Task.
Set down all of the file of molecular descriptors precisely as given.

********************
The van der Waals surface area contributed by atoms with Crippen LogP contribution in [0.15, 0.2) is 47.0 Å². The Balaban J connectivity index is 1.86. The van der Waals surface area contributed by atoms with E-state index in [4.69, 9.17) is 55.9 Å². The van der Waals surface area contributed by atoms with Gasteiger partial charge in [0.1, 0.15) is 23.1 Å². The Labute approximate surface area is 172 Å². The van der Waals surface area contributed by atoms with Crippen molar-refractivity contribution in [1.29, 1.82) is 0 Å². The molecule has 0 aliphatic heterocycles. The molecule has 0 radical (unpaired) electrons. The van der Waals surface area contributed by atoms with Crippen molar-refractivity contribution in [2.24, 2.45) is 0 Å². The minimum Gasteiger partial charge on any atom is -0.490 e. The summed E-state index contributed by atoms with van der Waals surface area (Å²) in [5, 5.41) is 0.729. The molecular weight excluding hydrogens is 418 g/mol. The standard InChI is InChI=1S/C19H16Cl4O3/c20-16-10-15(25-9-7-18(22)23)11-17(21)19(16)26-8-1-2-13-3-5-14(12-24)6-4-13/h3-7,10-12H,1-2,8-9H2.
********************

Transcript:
The van der Waals surface area contributed by atoms with Crippen LogP contribution in [0.15, 0.2) is 47.0 Å². The Balaban J connectivity index is 1.86. The van der Waals surface area contributed by atoms with E-state index in [4.69, 9.17) is 55.9 Å². The van der Waals surface area contributed by atoms with Gasteiger partial charge in [0.1, 0.15) is 23.1 Å². The Labute approximate surface area is 172 Å². The van der Waals surface area contributed by atoms with Crippen molar-refractivity contribution in [1.29, 1.82) is 0 Å². The molecule has 0 aliphatic heterocycles. The molecule has 0 radical (unpaired) electrons. The van der Waals surface area contributed by atoms with Crippen molar-refractivity contribution in [2.24, 2.45) is 0 Å². The minimum Gasteiger partial charge on any atom is -0.490 e. The summed E-state index contributed by atoms with van der Waals surface area (Å²) in [5, 5.41) is 0.729. The molecular weight excluding hydrogens is 418 g/mol. The standard InChI is InChI=1S/C19H16Cl4O3/c20-16-10-15(25-9-7-18(22)23)11-17(21)19(16)26-8-1-2-13-3-5-14(12-24)6-4-13/h3-7,10-12H,1-2,8-9H2.